As you might have already inferred, the cold aisle is contained in this configuration. The containment walls are built around the cold aisle leaving the larger, open area to be a hot environment. As such, this setup comes with its fair share of benefits and challenges.

The Benefits of Cold Aisle Containment

  • • Usually more cost-effective
  • • It’s typically easier to implement, with little or no changes in the data center architecture.
  • • It’s a perfect containment solution for retrofitting existing data centers.
  • • Only needs containment walls over the roof of the aisle, and doors at both ends
  • • It doesn’t have to be on a raised flow

The Downsides of Cold Aisle Containment

  • • Reduction of bypass airflow and higher supply temp can result in high return air temps
  • • Any leakage from the raised floor can greatly reduce the efficacy of the cooling system
  • • Might require additional fire suppression units

Key Tips/Strategies for Implementing Aisle Containment

(1) Assess your Rack Profile and Orientation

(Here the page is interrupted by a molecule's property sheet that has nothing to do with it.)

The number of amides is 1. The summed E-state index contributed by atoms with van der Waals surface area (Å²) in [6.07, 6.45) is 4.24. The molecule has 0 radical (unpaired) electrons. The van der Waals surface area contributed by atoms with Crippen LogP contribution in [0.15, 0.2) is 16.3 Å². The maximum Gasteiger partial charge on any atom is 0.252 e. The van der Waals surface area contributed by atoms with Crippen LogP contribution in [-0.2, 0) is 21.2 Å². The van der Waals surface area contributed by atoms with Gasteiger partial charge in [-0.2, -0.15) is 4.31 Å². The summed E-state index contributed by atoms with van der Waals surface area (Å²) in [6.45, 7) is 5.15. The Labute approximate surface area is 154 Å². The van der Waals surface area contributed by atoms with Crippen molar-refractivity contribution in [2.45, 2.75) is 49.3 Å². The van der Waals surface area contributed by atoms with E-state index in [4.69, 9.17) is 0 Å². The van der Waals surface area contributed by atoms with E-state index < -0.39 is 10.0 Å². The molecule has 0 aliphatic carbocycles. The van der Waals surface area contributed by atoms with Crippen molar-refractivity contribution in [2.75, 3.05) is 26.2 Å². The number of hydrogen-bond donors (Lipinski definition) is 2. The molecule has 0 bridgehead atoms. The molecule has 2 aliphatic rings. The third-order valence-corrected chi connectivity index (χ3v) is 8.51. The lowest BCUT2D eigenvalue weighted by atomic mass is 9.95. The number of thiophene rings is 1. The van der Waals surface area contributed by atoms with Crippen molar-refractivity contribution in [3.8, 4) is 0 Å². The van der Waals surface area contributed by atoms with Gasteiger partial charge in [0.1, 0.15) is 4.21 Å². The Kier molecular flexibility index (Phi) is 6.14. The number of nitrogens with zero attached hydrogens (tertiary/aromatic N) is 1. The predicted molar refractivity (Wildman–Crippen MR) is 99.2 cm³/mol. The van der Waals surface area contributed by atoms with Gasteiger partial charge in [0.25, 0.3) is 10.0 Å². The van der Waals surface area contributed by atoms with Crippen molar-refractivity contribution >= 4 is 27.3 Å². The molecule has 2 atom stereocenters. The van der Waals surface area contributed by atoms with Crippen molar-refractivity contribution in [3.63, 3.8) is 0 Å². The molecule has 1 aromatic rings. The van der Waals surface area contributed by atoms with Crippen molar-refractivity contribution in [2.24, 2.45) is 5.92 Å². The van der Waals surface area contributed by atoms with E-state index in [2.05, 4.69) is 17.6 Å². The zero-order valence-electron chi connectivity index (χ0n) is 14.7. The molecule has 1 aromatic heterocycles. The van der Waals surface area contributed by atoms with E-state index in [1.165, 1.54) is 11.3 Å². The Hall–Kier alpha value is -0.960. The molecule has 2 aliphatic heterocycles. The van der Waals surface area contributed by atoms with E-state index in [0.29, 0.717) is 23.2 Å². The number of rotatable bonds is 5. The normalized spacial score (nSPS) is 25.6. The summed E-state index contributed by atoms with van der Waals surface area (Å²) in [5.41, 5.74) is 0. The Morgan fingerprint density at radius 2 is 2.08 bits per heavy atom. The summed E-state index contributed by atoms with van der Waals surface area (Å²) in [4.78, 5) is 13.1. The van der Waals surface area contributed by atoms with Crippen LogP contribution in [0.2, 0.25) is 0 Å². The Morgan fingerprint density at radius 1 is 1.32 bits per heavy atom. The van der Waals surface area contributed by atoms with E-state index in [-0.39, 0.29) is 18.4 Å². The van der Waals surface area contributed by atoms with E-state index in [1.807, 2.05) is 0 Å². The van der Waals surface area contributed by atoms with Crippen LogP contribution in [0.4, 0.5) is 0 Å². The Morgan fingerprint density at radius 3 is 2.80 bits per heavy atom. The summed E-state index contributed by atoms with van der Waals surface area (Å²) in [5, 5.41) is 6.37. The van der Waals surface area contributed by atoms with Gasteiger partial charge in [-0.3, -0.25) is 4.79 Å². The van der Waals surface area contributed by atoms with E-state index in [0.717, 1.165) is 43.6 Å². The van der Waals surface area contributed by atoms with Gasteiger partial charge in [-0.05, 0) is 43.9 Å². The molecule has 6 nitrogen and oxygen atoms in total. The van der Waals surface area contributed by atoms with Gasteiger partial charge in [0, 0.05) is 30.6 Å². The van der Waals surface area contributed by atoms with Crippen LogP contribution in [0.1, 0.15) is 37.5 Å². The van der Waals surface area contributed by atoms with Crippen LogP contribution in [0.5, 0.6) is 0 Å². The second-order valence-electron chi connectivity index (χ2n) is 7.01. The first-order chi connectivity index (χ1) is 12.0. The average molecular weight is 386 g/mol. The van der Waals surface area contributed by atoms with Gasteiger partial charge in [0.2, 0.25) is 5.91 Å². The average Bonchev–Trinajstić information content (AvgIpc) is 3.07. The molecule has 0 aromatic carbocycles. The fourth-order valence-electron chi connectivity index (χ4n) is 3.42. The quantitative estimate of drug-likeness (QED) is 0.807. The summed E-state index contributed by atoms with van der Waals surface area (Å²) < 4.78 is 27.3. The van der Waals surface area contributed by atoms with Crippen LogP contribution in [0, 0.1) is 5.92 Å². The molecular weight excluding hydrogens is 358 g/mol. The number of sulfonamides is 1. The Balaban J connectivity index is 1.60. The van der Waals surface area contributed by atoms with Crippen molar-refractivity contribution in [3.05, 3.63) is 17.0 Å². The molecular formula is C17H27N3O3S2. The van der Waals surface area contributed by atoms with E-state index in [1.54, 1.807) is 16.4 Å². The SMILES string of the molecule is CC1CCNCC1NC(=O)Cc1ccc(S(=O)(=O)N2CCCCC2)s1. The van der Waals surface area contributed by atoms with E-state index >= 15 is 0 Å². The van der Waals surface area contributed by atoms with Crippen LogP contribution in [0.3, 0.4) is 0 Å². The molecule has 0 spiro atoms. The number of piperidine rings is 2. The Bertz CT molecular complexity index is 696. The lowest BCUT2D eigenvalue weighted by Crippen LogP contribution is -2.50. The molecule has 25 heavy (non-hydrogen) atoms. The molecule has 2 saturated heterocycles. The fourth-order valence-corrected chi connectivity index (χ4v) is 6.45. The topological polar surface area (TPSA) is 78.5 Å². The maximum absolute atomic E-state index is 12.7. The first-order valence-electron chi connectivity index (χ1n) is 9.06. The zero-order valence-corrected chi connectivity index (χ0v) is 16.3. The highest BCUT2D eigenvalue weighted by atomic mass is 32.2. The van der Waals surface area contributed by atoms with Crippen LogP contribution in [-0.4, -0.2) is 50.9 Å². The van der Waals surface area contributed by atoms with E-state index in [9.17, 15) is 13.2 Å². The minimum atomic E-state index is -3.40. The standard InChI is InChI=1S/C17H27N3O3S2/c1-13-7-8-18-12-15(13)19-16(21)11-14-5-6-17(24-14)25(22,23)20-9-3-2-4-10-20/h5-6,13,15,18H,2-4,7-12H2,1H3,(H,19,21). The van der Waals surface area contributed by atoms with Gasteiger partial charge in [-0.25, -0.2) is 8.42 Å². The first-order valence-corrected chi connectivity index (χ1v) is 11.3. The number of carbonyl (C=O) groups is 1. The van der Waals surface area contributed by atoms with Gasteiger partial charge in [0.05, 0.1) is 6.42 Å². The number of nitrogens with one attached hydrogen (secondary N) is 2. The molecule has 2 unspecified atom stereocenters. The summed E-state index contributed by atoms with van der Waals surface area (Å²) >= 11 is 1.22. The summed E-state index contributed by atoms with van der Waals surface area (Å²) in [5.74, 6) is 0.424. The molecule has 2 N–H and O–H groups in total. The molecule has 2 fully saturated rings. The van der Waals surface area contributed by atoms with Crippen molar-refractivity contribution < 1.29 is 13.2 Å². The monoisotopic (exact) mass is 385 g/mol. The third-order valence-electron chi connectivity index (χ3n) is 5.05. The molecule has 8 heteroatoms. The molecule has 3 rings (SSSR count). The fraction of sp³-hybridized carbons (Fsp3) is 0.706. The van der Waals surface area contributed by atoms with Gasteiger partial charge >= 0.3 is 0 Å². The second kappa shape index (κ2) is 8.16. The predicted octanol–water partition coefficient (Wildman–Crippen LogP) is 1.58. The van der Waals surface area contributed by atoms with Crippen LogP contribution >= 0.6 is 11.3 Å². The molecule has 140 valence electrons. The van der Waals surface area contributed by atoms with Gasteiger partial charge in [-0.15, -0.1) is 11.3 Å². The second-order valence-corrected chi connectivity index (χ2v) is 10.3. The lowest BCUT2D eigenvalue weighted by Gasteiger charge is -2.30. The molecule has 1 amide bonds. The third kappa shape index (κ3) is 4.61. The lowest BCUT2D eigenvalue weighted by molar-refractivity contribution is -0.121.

The current rack profile, symmetry, and orientation will make a huge difference as you implement your containment strategy. For instance, if your data center is heterogeneous with racks of varying heights, widths, and depths, then you will have to implement a highly customized aisle containment.

(2) Consider Peripheral Containment Costs

Besides the costs of the actual aisle containment, you will have to foot a few other bills, including:

  • • Fire protection measures
  • • Costs for implementing a system for real-time data collection
  • • Installing centralized CRAC unit controls for existing data centers
  • • The costs of sealing raised floor openings and installing blanking panel walls. These will work in tandem with aisle walls to deliver better cooling efficiency.

containment panel walls set up in a data center room

(3) Consider Airflow Patterns

This is particularly crucial if there’s a raised flow. Where’s the air handler in relation to the IT equipment?

(4) Evaluate your Rack Loads

The peak rack load densities will help determine nearly every aspect of the aisle containment, including the type and size of containment panel walls.

Any questions or concerns, or if you’d like to learn more about a solution for your data center, contact us at Cool Shield today.